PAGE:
We have described how a mass spectrometry-based (MSI) chemical imaging data workflow can be used in a pathology workflow to automatically identify region-specific lipid patterns in colorectal cancer. This results in highly accurate (greater than 98%) identification of pixels according to morphology – cancer, healthy mucosa, smooth muscle and microvasculature.
MSI uses technologies that reveal how hundreds or thousands of chemical components are distributed in a tissue sample. Our work originated as a project in the Imperial BRC and specific advances included the use of multivariate image modelling to the 2D-topographical metabolic data collected from tissue sections.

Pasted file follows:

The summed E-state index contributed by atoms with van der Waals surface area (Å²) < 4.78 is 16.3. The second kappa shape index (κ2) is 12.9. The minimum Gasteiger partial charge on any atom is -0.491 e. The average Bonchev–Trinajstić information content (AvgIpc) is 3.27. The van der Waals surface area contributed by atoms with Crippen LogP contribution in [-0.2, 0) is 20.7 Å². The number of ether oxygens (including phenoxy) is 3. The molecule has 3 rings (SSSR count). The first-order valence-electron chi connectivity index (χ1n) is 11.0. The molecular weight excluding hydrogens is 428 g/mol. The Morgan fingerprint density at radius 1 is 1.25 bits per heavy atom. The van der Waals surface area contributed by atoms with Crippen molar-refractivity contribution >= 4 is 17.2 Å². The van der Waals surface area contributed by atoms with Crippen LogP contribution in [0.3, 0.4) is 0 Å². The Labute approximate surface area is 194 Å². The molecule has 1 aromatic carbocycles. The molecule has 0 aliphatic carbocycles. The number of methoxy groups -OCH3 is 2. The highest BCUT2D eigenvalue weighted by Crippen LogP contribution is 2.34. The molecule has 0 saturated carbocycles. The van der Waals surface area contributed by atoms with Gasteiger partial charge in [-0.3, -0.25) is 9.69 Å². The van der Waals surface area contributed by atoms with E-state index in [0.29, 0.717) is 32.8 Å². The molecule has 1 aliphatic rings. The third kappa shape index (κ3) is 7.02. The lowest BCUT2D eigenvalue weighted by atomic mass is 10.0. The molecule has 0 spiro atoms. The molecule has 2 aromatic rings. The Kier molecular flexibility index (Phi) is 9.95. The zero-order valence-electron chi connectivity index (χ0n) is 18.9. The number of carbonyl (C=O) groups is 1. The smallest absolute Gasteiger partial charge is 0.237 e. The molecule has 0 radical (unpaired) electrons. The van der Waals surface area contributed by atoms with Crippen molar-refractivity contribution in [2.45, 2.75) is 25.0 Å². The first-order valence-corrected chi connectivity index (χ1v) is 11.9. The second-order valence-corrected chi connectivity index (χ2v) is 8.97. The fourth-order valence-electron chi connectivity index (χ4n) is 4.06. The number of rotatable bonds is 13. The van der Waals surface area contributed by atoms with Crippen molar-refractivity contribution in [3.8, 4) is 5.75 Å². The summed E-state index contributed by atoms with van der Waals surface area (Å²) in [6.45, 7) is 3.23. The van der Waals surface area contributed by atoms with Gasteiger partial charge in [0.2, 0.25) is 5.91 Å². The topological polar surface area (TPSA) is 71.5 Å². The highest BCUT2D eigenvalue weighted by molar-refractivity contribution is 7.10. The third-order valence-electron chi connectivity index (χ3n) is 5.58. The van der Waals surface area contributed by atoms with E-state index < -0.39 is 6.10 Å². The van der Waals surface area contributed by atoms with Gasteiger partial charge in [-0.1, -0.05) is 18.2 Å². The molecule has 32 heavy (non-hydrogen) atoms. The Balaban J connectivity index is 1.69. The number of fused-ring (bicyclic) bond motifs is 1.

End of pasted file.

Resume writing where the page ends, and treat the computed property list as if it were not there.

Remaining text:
This research demonstrates the potential of a chemo-informatics based strategy for imaging MSI data. Chemo-informatics is the use of computer and informational techniques applied to a range of problems in the field of chemistry. The research will support future hospital pathology services in automatic tissue annotation and thus rapid diagnostics in a number of therapeutic areas including cancer and inflammatory disease diagnostics.
It will accelerate while augmenting, and potentially replacing, conventional histopathology with a potential and significant lowering of healthcare costs.